11:06am Sat 26 Apr 14

jls217 says...

Many years back Saints had an "Arrangement" with Fiorentina re players and it was mooted at that time that the Italian club, which was in dire straits financially and hit by corruption and scandal, might become a feeder club for Saints. I think we even got one or two young hopefuls from them (The name Sarli seems to ring a bell as being one of them).
Then it all seemed to go silent - Can anyone remember this and spread some light on it please?

Somebody on here mentioned world wide marketing. Fantastic if it's feasible. Saints are not exactly a household name outside of the human end of Hampshire. This may change a little if we get 3 players in the England squad and one or two more in other squads for the world cup.
I would be tempted to look at the possibilities of Saints owning a couple of foreign clubs. For example Newells old boys where Poch was discovered is in dire straits and could be a great gateway to South American raw talent for Saints as well as a source of income for Newells and Saints - the spin off of course is that Newells could become a force to be reckoned with in Argentina with a couple of Saints players working there to complete their football education. I would be tempted to take over an Indian club to do likewise and possibly one in N. Africa - the French just keep finding dozens of young good uns from there that only seem to find their way to English clubs once they've established a name for themselves (and a price tag to match). Am I talking crap or is this a potentially good and workable idea?
Many years back Saints had an "Arrangement" with Fiorentina re players and it was mooted at that time that the Italian club, which was in dire straits financially and hit by corruption and scandal, might become a feeder club for Saints. I think we even got one or two young hopefuls from them (The name Sarli seems to ring a bell as being one of them). Then it all seemed to go silent - Can anyone remember this and spread some light on it please? Somebody on here mentioned world wide marketing. Fantastic if it's feasible. Saints are not exactly a household name outside of the human end of Hampshire. This may change a little if we get 3 players in the England squad and one or two more in other squads for the world cup. I would be tempted to look at the possibilities of Saints owning a couple of foreign clubs. For example Newells old boys where Poch was discovered is in dire straits and could be a great gateway to South American raw talent for Saints as well as a source of income for Newells and Saints - the spin off of course is that Newells could become a force to be reckoned with in Argentina with a couple of Saints players working there to complete their football education. I would be tempted to take over an Indian club to do likewise and possibly one in N. Africa - the French just keep finding dozens of young good uns from there that only seem to find their way to English clubs once they've established a name for themselves (and a price tag to match). Am I talking crap or is this a potentially good and workable idea? jls217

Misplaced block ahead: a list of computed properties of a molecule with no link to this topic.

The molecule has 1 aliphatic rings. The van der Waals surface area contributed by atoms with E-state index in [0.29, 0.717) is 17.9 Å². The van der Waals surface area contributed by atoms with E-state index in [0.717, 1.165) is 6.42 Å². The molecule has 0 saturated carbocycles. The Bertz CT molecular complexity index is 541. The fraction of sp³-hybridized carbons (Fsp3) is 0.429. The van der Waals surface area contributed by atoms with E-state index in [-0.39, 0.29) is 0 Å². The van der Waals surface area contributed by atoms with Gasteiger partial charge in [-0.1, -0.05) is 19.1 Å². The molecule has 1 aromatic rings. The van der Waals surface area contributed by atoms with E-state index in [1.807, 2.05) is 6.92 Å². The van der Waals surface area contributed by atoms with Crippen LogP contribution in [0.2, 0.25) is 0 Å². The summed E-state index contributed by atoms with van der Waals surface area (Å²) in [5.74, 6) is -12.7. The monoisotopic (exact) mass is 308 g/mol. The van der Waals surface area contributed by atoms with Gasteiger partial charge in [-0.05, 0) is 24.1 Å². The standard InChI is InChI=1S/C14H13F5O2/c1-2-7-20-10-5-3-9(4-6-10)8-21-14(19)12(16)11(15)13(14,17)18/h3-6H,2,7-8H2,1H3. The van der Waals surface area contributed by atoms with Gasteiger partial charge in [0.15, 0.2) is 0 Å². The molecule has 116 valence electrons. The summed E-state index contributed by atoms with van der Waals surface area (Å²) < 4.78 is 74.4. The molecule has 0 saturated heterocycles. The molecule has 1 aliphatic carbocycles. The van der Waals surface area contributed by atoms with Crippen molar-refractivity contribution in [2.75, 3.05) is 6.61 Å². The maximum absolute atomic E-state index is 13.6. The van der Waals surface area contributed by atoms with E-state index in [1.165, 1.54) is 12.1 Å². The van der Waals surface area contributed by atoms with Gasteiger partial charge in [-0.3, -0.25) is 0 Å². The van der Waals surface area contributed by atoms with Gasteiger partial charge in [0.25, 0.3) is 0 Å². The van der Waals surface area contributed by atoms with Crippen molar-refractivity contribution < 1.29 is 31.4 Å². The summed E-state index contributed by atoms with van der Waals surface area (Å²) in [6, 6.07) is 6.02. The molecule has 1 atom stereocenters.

• Score: 1

11:20am Sat 26 Apr 14

george chivers says...

jls217 wrote:
Prit wrote:
Redslo wrote:
Rising_Son wrote:
warrens 76 wrote: It is a fact of life well known down the road that you have to balance the books..our ignomy of bankruptcy should never of happened for the pathetic amount involved yet it's that easy to turn the boat over these days.. FFP which is only a trick to keep the big clubs big and stop any new interlopers also has to be atched carefully… The question is were can we realistically go without breaking the bank… The stages are first to keep the majority of the talent pool and and add pace and defensive cover in order that this season is a stepping stone not the peak… Stage two massively expand our almost non existant global marketing …and create full houses for every game even if it's entry for a fiver on early league cup games…build the base support to a demand for 30.000 season tickets. Stage 3 increase caèpacity to the maximum possible and get the train link approved so as we can counter the traffic issues…park and ride on the M271 with a train link from red bridge, mill brook and so on, the city needs it anyway. When total revenues bring us within the top six earners the project is technically completed….then we are a permanent force not a yo yo club or a bust one.
The only things the owner can do to 'invest' in the club is invest in its infrastructure and increase the fan base. The FFP won't allow her to subsidise the team. As you say, it gives those at the top one hell of a built in advantage.